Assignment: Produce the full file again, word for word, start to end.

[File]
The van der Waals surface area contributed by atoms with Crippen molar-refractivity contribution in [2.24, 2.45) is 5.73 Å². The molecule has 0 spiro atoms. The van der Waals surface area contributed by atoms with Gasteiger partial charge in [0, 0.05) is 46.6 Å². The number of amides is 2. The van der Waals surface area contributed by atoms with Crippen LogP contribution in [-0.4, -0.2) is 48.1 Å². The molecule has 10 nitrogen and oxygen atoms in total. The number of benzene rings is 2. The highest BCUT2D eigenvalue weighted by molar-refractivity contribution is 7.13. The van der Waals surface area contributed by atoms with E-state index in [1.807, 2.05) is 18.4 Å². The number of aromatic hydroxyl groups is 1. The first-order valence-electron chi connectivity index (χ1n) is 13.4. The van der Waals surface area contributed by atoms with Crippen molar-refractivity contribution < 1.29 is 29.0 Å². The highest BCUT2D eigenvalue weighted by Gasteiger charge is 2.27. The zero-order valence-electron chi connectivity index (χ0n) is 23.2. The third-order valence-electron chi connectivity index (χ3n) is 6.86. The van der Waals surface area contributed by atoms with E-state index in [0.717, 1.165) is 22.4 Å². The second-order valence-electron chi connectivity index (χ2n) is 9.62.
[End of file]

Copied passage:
The van der Waals surface area contributed by atoms with Crippen molar-refractivity contribution in [2.24, 2.45) is 5.73 Å². The molecule has 0 spiro atoms. The van der Waals surface area contributed by atoms with Gasteiger partial charge in [0, 0.05) is 46.6 Å². The number of amides is 2. The van der Waals surface area contributed by atoms with Crippen LogP contribution in [-0.4, -0.2) is 48.1 Å². The molecule has 10 nitrogen and oxygen atoms in total. The number of benzene rings is 2. The highest BCUT2D eigenvalue weighted by molar-refractivity contribution is 7.13. The van der Waals surface area contributed by atoms with E-state index in [1.807, 2.05) is 18.4 Å². The number of aromatic hydroxyl groups is 1. The first-order valence-electron chi connectivity index (χ1n) is 13.4. The van der Waals surface area contributed by atoms with Crippen molar-refractivity contribution < 1.29 is 29.0 Å². The highest BCUT2D eigenvalue weighted by Gasteiger charge is 2.27. The zero-order valence-electron chi connectivity index (χ0n) is 23.2. The third-order valence-electron chi connectivity index (χ3n) is 6.86. The van der Waals surface area contributed by atoms with E-state index in [0.717, 1.165) is 22.4 Å². The second-order valence-electron chi connectivity index (χ2n) is 9.62.